Despite the latest Sino-American "skinny deal" to ease tensions over trade, technology, and other issues, it is now clear that the world's two largest economies have entered a new era of sustained competition. How the relationship will evolve depends greatly on America's political leadership – which does not bode well.
NEW YORK – Financial markets were cheered recently by the news that the United States and China have reached a “phase one” deal to prevent further escalation of their bilateral trade war. But there is actually very little to cheer about. In exchange for China’s tentative commitment to buy more US agricultural (and some other) goods, and modest concessions on intellectual-property rights and the renminbi, the US agreed to withhold tariffs on another $160 billion worth of Chinese exports, and to roll back some of the tariffs introduced on September 1.
The good news for investors is that the deal averted a new round of tariffs that could have tipped the US and the global economy into recession and crashed global stock markets. The bad news is that it represents just another temporary truce amid a much larger strategic rivalry encompassing trade, technology, investment, currency, and geopolitical issues. Large-scale tariffs will remain in place, and escalation may well resume if either side shirks its commitments.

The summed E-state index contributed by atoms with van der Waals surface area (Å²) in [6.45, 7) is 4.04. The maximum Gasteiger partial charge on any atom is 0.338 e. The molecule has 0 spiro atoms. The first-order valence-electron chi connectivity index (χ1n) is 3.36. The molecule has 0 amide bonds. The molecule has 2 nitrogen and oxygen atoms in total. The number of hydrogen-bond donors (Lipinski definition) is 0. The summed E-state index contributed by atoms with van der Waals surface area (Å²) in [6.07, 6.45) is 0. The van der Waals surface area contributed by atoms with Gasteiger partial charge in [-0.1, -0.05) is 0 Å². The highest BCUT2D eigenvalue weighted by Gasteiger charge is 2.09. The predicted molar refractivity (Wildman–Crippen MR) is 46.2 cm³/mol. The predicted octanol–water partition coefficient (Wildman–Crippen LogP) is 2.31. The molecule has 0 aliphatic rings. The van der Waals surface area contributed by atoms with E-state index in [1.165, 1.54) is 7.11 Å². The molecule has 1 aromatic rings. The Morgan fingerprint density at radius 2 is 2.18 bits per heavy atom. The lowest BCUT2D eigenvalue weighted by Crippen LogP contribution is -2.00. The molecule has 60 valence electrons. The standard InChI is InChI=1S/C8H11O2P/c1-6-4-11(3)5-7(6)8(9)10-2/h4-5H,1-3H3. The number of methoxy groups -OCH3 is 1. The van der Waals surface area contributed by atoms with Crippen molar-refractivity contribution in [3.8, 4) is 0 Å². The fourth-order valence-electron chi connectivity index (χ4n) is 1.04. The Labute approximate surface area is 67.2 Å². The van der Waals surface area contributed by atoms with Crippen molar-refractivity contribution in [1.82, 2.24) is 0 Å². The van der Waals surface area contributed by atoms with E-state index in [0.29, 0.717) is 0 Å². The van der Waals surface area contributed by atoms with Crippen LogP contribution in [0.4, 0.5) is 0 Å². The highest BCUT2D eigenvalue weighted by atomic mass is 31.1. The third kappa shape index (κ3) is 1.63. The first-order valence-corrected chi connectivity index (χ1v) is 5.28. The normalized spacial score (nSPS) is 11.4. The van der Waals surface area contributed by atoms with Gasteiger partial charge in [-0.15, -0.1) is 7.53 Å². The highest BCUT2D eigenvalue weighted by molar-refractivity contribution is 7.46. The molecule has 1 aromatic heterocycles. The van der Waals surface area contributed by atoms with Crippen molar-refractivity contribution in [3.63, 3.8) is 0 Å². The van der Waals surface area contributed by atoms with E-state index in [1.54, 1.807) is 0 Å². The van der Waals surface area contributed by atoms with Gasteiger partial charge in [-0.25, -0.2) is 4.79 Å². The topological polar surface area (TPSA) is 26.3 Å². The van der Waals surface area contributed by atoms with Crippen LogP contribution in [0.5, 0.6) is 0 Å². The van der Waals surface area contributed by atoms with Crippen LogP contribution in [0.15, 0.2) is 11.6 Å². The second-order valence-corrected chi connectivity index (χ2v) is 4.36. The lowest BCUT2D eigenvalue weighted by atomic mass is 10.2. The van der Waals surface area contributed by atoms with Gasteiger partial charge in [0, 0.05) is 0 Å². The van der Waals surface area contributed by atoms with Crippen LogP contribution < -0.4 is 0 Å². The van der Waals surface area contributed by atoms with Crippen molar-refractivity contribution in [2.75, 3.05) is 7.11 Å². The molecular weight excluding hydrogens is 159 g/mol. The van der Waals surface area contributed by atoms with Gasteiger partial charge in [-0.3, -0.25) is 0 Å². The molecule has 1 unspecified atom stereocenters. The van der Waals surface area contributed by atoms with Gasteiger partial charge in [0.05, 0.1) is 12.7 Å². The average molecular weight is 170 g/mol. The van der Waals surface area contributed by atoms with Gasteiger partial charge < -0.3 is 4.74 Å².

As a result, a broad Sino-American decoupling will likely intensify over time, and is all but certain in the technology sector. The US regards China’s quest to achieve autonomy and then supremacy in cutting-edge technologies – including artificial intelligence, 5G, robotics, automation, biotech, and autonomous vehicles – as a threat to its economic and national security. Following its blacklisting of Huawei (a 5G leader) and other Chinese tech firms, the US will continue to try to contain the growth of China’s tech industry.
Cross-border flows of data and information will also be restricted, raising concerns about a “splinternet” between the US and China. And owing to increased US scrutiny, Chinese foreign direct investment in America has already collapsed by 80% from its 2017 level. Now, new legislative proposals threaten to bar US public pension funds from investing in Chinese firms, restrict Chinese venture capital investments in the US, and force some Chinese firms to delist from US stock exchanges altogether.
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